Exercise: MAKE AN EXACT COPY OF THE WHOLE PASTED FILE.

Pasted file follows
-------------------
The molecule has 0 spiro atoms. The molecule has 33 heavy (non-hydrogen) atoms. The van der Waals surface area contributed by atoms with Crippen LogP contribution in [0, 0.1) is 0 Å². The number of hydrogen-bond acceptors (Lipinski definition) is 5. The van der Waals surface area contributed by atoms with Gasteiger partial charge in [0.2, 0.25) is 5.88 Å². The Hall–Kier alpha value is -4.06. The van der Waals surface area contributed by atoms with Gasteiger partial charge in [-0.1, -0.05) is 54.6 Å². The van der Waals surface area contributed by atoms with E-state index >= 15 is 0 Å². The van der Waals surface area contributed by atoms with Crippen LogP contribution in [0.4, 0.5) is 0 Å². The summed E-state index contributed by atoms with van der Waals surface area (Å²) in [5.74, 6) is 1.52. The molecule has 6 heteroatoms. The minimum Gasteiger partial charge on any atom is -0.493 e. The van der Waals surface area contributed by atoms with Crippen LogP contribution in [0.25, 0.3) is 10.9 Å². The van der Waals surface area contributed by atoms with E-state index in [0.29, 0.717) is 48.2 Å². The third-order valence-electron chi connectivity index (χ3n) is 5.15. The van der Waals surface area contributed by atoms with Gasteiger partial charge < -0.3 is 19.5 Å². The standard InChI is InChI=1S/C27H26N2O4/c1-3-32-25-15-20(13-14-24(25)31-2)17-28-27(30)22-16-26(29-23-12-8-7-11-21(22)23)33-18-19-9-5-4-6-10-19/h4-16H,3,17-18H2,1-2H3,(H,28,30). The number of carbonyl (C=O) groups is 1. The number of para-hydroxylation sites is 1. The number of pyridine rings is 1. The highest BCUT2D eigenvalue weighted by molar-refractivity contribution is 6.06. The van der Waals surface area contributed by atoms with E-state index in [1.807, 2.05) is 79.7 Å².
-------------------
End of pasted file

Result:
The molecule has 0 spiro atoms. The molecule has 33 heavy (non-hydrogen) atoms. The van der Waals surface area contributed by atoms with Crippen LogP contribution in [0, 0.1) is 0 Å². The number of hydrogen-bond acceptors (Lipinski definition) is 5. The van der Waals surface area contributed by atoms with Gasteiger partial charge in [0.2, 0.25) is 5.88 Å². The Hall–Kier alpha value is -4.06. The van der Waals surface area contributed by atoms with Gasteiger partial charge in [-0.1, -0.05) is 54.6 Å². The van der Waals surface area contributed by atoms with E-state index >= 15 is 0 Å². The van der Waals surface area contributed by atoms with Crippen LogP contribution in [0.4, 0.5) is 0 Å². The summed E-state index contributed by atoms with van der Waals surface area (Å²) in [5.74, 6) is 1.52. The molecule has 6 heteroatoms. The minimum Gasteiger partial charge on any atom is -0.493 e. The van der Waals surface area contributed by atoms with Crippen LogP contribution in [0.25, 0.3) is 10.9 Å². The van der Waals surface area contributed by atoms with E-state index in [0.29, 0.717) is 48.2 Å². The third-order valence-electron chi connectivity index (χ3n) is 5.15. The van der Waals surface area contributed by atoms with Gasteiger partial charge < -0.3 is 19.5 Å². The standard InChI is InChI=1S/C27H26N2O4/c1-3-32-25-15-20(13-14-24(25)31-2)17-28-27(30)22-16-26(29-23-12-8-7-11-21(22)23)33-18-19-9-5-4-6-10-19/h4-16H,3,17-18H2,1-2H3,(H,28,30). The number of carbonyl (C=O) groups is 1. The number of para-hydroxylation sites is 1. The number of pyridine rings is 1. The highest BCUT2D eigenvalue weighted by molar-refractivity contribution is 6.06. The van der Waals surface area contributed by atoms with E-state index in [1.807, 2.05) is 79.7 Å².